Wes Craven’s Scream series redefined the slasher genre with self-aware, genre-blending thrills. The iconic mix of comedy and horror (along with the Ghostface mask) helped define the 90s.
With a successful outing early last year and another film in the works, the Scream franchise is back in the cultural zeitgeist. That makes this the perfect time to rank each Scream movie from worst to best. With multiple quality installments, it’s no easy task to pick favorites.
But let’s take a stab at it.
Scream 3 (2000)
Scream 3 was not as well-received as the first two movies in the franchise. It was criticized for being too predictable and lacking the self-awareness and wit of the earlier films. The movie fell victim to the tropes that it was supposed to take a postmodern knife to.
The characters felt willfully naive, even for a horror movie. The result is a movie that feels more like a failed comedy than a true slasher movie. Scream 3 was rightfully panned by critics and audiences but that doesn’t mean that it wasn’t a fun watch. There are laughs to be had and a few surprising twists of the knife towards the end. Overall, the movie wasn’t a serious addition and was a sad way to end the trilogy. Its poor performance put the franchise on hold for over a decade as audiences were done screaming.
How silly did Scream 3 get? Jay and Silent Bob made an in-character appearance on a movie set.
Scream 4 (2011)
Scream 4 was a bit of a mixed bag for many fans of the franchise. It introduced some new and interesting characters, and it had a few suspenseful, memorable moments (including one of the most extreme kills of the franchise). The slasher wasn’t as “cutting-edge” as it tried to be, as the movie’s theme of technology fell as flat as some of the movie’s jokes. Ultimately, the fourth installment was a fun film that lacked a clear vision.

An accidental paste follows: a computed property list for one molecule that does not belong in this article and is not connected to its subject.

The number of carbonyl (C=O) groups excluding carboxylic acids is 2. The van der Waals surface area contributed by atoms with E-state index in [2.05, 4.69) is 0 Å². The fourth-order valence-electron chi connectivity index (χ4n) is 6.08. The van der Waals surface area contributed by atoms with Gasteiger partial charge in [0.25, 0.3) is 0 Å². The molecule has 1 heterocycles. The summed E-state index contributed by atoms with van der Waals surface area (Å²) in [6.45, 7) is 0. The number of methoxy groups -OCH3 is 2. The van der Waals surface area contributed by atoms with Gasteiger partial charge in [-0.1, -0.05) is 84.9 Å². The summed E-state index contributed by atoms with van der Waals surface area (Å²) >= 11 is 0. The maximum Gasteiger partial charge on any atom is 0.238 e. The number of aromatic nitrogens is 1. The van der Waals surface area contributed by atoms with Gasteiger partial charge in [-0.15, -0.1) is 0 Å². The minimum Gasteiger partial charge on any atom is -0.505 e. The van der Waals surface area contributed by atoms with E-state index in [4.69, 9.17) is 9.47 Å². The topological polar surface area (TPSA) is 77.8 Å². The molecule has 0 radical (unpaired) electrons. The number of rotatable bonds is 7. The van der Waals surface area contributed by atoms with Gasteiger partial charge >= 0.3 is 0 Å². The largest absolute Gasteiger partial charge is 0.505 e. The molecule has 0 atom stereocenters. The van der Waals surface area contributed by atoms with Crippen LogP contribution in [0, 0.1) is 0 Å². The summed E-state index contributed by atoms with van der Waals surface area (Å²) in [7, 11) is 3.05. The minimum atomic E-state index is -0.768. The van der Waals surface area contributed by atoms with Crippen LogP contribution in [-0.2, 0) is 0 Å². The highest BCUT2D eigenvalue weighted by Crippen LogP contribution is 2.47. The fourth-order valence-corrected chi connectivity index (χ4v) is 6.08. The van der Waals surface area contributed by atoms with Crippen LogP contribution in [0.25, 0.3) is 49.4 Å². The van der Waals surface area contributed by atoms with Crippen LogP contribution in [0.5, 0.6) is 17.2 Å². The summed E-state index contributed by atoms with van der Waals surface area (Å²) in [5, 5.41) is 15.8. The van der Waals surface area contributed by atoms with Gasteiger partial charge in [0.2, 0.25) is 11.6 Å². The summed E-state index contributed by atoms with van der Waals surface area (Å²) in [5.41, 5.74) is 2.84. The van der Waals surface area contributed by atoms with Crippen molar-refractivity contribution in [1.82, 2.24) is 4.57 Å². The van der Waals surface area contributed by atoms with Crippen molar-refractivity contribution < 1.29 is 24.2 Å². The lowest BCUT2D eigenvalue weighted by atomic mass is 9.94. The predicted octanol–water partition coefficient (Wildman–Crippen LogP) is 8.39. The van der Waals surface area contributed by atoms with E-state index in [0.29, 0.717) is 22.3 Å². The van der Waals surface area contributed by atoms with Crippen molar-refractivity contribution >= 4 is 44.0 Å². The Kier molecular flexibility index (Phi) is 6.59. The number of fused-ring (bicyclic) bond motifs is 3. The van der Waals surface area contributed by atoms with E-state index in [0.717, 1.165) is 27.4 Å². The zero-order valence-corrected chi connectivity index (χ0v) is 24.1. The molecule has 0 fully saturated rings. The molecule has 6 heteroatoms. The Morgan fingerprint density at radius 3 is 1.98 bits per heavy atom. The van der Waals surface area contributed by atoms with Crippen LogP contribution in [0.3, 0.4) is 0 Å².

Scream 5 (2022)
Horror fans lost an icon when Wes Craven died in 2015. That means that Scream 5 (titled simply “Scream”) would be the first movie in the series that would be directed by someone else. Matt Bettinelli-Olpin and Tyler Gillett took up the challenge and they did a damned good job
Scream 5 was a welcomed return to Woodsboro and an improvement over the previous two installments. The franchise’s meta-analysis returned to proper form in a revival that fans needed, providing self-aware commentary on the “requel” (Reboot/Sequel) phenomena and toxic fandom. Jenna Ortega and Melissa Barrera shine as newcomers and the original cast return with more than just cheap nostalgia. In one of the most debated decisions in Scream history, a fan favorite finally meets their end.
Overall, Scream 5 understands the heart and soul of the franchise.
“Real Stab [Scream] movies are meta slasher whodunits, full stop.”
Wes would be proud.
Scream 2 (1997)
Scream 2 was a worthy sequel to the original movie, building on the meta-themes and character arcs established in the first film. The screenplay managed to subvert expectations and keep audiences guessing while also making fun of sequel tropes. The movie also firmly cemented the two-killer trope as and continued the tradition of chilling, stand-alone openers with the slaying of Jada Pinkett Smith’s character in a crowded theater.
The sequel also proved that fan favorites can die and that no one, except for maybe Sydney, is safe. RIP Randy.
There’s no beating the original.
Scream is widely regarded as a classic of the horror genre, and it revitalized the slasher movie in the 1990s. Unlike most slashers that came before it, Scream was brutally reflective.
The result was a film that was as much a love letter to the genre as it was a critique. In addition to its smart script, the movie also had a strong cast led by Neve Campbell as the traumatized but capable Sidney Prescott. David Arquette and Courtney Cox have palpable on-screen chemistry as the charming officer Dewey and the brash news reporter Gale Weathers. The pair’s romance and bickering were so real, in fact, that the two ended up getting married and divorced in real life.
That concludes our list. While the earlier films were the best, the franchise is still showing some life (and on-screen deaths). Expect one of these movies to lose its spot as Scream 6 hits theaters later this year. Until then, you can watch every Scream movie on Paramount Plus.